|If we know the migration patterns of a parasite's life
cycle in its host, this information can be used to predict the
parasite's involvement in disease. For example by knowing the migratory
pathways of Ascaris suum in pigs we can predict where the
significant pathological changes will occur. Ascaris suum larvae migrate
from the small intestine (F) to the
liver (G) via the hepatic portal
vein and then to the lungs (H) via
the heart. Knowing this, we can predict that important pathological
changes will be found in the liver and lungs.
|Migrating larvae in the liver cause an inflammatory
reaction, intralobular tissue destruction and hemorrhage. This is
followed by an intense infiltration of eosinophils and
collagen production. These lesions are visible at necropsy on liver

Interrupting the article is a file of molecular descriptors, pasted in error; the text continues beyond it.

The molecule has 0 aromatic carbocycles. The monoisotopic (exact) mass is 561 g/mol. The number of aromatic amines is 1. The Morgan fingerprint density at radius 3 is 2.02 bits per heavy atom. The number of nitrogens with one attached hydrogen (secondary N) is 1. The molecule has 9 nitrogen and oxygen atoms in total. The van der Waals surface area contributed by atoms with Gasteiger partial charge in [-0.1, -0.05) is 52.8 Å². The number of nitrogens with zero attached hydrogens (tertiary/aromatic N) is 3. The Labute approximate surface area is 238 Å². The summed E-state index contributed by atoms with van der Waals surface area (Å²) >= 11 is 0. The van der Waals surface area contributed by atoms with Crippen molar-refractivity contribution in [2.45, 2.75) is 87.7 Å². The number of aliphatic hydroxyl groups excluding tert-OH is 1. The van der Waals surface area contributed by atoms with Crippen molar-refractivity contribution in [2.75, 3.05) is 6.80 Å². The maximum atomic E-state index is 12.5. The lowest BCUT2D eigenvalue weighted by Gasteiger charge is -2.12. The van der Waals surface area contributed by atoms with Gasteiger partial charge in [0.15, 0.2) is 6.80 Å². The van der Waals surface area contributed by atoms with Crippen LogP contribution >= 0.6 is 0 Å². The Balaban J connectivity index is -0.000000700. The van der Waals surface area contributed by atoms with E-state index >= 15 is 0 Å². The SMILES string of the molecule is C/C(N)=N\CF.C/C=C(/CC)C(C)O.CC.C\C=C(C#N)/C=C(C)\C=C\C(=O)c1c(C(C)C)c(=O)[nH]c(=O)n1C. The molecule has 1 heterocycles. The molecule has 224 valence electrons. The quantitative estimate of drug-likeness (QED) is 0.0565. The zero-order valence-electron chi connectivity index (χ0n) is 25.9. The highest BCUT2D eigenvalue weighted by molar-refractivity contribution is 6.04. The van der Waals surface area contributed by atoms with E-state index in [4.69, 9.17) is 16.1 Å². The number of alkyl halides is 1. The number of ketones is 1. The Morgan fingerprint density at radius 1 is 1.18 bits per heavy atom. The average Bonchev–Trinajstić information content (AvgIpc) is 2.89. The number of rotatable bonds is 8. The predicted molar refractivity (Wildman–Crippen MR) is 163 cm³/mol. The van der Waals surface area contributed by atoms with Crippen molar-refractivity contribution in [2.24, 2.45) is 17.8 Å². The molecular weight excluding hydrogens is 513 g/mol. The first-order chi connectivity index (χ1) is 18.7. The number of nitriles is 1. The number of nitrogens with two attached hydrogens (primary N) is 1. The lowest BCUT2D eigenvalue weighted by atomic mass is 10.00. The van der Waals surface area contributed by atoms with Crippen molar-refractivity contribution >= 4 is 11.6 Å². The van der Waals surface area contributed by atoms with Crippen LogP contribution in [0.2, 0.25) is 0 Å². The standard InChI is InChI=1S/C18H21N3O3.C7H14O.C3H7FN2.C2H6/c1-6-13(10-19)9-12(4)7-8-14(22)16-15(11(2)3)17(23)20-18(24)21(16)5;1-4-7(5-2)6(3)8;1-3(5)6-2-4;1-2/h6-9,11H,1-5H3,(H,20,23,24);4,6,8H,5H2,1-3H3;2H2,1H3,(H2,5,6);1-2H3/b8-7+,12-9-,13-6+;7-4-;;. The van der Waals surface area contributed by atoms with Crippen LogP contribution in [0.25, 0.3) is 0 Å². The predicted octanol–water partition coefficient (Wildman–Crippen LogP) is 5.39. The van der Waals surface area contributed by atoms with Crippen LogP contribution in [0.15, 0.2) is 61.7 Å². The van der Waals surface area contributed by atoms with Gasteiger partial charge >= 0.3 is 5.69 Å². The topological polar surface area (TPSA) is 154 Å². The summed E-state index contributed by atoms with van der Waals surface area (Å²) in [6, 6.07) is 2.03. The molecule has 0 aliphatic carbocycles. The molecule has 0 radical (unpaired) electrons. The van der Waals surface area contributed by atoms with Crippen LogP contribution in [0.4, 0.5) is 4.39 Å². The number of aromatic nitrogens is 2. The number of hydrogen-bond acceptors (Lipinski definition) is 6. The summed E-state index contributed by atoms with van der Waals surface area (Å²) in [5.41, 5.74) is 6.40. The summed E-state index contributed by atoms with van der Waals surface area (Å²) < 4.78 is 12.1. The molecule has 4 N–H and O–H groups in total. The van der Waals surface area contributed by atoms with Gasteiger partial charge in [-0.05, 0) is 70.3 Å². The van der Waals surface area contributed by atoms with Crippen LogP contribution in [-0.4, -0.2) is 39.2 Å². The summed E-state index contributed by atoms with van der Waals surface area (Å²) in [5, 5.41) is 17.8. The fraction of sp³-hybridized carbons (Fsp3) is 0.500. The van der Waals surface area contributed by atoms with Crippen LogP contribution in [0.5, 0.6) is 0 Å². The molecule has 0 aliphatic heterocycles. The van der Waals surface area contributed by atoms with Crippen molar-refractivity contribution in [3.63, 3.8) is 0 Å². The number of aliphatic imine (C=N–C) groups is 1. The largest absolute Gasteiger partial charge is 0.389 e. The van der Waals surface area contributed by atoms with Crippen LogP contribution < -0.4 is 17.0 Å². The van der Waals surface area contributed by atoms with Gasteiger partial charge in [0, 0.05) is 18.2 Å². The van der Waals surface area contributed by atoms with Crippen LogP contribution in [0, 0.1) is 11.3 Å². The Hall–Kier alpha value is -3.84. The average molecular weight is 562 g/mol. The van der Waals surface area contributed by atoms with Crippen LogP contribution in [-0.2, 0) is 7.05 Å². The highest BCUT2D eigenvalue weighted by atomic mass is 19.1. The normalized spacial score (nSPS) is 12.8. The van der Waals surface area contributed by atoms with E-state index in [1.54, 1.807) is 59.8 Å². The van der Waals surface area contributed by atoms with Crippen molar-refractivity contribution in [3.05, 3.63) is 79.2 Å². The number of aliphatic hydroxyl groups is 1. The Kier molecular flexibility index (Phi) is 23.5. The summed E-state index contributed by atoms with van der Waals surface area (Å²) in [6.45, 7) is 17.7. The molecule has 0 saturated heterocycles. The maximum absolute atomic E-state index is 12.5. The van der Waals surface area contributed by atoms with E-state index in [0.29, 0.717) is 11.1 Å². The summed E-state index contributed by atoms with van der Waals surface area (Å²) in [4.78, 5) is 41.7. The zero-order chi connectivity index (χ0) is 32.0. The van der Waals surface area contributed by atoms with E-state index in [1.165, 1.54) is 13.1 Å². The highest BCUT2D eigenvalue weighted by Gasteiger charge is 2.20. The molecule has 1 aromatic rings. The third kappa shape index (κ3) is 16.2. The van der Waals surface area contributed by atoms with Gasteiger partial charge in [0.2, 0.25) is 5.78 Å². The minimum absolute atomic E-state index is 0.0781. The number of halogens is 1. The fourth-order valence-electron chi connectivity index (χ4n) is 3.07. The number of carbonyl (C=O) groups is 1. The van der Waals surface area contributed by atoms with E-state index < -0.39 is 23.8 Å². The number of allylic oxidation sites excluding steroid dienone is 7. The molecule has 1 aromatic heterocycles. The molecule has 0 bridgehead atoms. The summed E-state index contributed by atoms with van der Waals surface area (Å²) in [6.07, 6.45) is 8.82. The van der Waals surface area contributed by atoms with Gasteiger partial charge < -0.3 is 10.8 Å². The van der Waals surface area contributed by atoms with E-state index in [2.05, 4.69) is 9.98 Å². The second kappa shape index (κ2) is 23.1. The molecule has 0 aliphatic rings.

surfaces as whitish areas and are commonly called "milk spots"
since they resemble splashes of milk.
|Migration of larvae in the lungs also produces hemorrhagic
lesions and intense infiltrations of eosinophils around alveoli into
which larvae are migrating on their way up the bronchial tree. Repeated
infections will produce more widespread hemorrhages, edema and
emphysema. The image to the right shows significant hemorrhagic lesions
in the apical and cardiac lobes of Ascaris- infected lungs.